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Kentucky schools could hire pastoral counselors under measure advanced in House committee

The exterior of a stately building.
Jess Clark
/
LPM
The Capitol Annex building in Frankfort.

Public K-12 schools in Kentucky could hire pastoral counselors to provide mental health services under an amended school safety bill.

A measure that would allow pastoral counselors to provide mental health services in Kentucky’s public schools passed the House Education Committee Tuesday morning.

The committee gave its approval to a version of Senate Bill 2, a school safety bill, which included an amendment from Republican Rep. Josh Calloway of Irvington. Calloway’s amendment would add licensed pastoral counselors to the list of personnel that can form part of a school’s mental health services team.

“This just gives us another option as to have more people in the pool to pull from based on the needs of children,” Calloway told the committee.

Kentucky is among a handful of states that offers licensure in pastoral counseling. Under state law, licensed pastoral counselors have to be an ordained minister, have a master’s degree in divinity and a second, more advanced degree with a concentration in pastoral counseling. They are also required to have 250 hours clinical supervision and 1,375 hours of “supervised pastoral counseling,” as well as pass an exam.

According to a state directory, there are 33 licensed pastoral counselors in the state.

Though the committee passed the measure, it faced criticism from Democrats and several Republicans who work in education.

Democratic Rep. Tina Bojanowksi, a Louisville elementary school teacher, called the provision “gravely concerning,” and questioned whether licensed pastoral counselors would be required to have training in trauma-informed care.

Rep. Lisa Willner, another Louisville Democrat, said she worried schools would not be able to get reimbursed by Medicaid for services provided by pastoral counselors, and noted they have fewer training requirements than other types of mental health professionals.

Lexington Republican Rep. Killian Timoney, a public schools educator, said questions needed to be answered about whether pastoral counselors could refuse to provide services to students over “conscientious objections.”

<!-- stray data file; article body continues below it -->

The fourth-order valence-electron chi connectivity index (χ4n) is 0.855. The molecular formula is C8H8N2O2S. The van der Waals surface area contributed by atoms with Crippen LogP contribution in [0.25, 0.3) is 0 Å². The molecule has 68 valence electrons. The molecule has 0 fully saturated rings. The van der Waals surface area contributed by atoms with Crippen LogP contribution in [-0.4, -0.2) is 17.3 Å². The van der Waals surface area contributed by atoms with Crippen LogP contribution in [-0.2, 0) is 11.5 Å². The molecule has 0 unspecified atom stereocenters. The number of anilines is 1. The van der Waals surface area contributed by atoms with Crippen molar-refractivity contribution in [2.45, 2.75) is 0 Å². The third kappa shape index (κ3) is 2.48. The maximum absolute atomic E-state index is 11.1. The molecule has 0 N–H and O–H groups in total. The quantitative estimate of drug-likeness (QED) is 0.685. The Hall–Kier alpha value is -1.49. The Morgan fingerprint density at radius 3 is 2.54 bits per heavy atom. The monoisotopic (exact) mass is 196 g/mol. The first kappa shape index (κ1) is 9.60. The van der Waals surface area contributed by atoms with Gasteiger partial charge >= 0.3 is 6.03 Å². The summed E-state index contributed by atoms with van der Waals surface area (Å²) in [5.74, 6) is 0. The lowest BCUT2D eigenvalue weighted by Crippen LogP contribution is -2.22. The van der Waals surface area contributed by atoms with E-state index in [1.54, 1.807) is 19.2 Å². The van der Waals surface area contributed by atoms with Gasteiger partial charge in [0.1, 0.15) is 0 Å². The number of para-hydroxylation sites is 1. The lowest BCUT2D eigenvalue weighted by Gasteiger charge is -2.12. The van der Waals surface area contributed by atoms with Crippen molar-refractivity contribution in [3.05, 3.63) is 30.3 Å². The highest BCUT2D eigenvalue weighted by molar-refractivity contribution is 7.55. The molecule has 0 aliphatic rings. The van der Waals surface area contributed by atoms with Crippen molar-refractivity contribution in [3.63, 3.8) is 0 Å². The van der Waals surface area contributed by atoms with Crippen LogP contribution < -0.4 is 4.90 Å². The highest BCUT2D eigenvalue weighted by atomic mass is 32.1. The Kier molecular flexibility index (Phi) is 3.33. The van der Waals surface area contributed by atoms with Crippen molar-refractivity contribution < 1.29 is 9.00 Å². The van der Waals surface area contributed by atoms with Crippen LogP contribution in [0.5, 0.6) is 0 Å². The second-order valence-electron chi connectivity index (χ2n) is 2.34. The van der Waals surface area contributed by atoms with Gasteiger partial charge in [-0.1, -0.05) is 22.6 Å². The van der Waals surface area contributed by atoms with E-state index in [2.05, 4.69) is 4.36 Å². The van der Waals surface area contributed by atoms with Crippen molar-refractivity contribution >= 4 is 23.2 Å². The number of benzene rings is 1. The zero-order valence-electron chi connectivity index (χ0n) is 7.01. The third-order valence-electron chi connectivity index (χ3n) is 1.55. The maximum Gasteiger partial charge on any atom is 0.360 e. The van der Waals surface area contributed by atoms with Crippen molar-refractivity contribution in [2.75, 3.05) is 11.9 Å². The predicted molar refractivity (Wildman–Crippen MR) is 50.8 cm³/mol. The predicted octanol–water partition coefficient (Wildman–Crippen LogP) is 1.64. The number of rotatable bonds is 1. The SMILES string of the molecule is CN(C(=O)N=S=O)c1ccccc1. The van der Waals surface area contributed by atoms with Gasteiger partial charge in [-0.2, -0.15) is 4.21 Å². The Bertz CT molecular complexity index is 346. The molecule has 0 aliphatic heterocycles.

“I think that that's something that we've got to iron out in here … and if that piece is not in here, then this is a Pandora's Box that I think we don't need to go near,” Timoney said. He still voted in favor of moving SB 2 to the House floor, with the amendment.

Louisville Democratic Rep. Josie Raymond objected on the grounds that religion and public schools should remain separate.

“School is school, and church is church,” Raymond said, explaining her “no” vote.

Meanwhile, McKee Republican Rep. Timmy Truett, an elementary school principal, said he could “see the benefit” in allowing pastors to work in schools, adding that he knows many in his own community.

The measure heads to the House floor. Also included in SB 2 are new training requirements for students and staff on suicide prevention. In addition, SB 2 creates a new position called a “school guardian” — veterans and retired law enforcement professionals who could serve as armed guards for public schools.

Abby Piper, lobbyist for the Kentucky School Counselor Association, said her organization was not consulted on the pastoral counselor amendment and does not support it.

Jess Clark is LPMs Education and Learning Reporter. Email Jess at jclark@lpm.org.
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